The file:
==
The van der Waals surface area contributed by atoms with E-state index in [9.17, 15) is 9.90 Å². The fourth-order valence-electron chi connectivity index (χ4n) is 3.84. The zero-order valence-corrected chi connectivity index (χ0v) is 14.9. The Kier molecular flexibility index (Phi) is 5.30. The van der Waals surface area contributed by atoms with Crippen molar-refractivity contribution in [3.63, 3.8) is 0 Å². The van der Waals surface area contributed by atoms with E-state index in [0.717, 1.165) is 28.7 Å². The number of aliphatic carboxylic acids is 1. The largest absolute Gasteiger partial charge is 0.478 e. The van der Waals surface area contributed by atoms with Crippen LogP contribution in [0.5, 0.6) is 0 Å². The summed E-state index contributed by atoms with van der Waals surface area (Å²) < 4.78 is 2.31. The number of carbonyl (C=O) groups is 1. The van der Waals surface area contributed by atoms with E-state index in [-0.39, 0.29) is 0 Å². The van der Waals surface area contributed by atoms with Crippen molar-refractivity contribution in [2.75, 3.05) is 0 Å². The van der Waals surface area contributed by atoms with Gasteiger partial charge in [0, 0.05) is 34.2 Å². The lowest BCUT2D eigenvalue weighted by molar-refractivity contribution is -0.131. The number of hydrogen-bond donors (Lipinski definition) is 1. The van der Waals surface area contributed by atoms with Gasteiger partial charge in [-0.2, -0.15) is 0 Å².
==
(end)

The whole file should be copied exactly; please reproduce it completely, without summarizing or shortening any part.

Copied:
The van der Waals surface area contributed by atoms with E-state index in [9.17, 15) is 9.90 Å². The fourth-order valence-electron chi connectivity index (χ4n) is 3.84. The zero-order valence-corrected chi connectivity index (χ0v) is 14.9. The Kier molecular flexibility index (Phi) is 5.30. The van der Waals surface area contributed by atoms with Crippen molar-refractivity contribution in [3.63, 3.8) is 0 Å². The van der Waals surface area contributed by atoms with E-state index in [0.717, 1.165) is 28.7 Å². The number of aliphatic carboxylic acids is 1. The largest absolute Gasteiger partial charge is 0.478 e. The van der Waals surface area contributed by atoms with Crippen LogP contribution in [0.5, 0.6) is 0 Å². The summed E-state index contributed by atoms with van der Waals surface area (Å²) < 4.78 is 2.31. The number of carbonyl (C=O) groups is 1. The van der Waals surface area contributed by atoms with E-state index in [-0.39, 0.29) is 0 Å². The van der Waals surface area contributed by atoms with Crippen molar-refractivity contribution in [2.75, 3.05) is 0 Å². The van der Waals surface area contributed by atoms with Gasteiger partial charge in [0, 0.05) is 34.2 Å². The lowest BCUT2D eigenvalue weighted by molar-refractivity contribution is -0.131. The number of hydrogen-bond donors (Lipinski definition) is 1. The van der Waals surface area contributed by atoms with Gasteiger partial charge in [-0.2, -0.15) is 0 Å².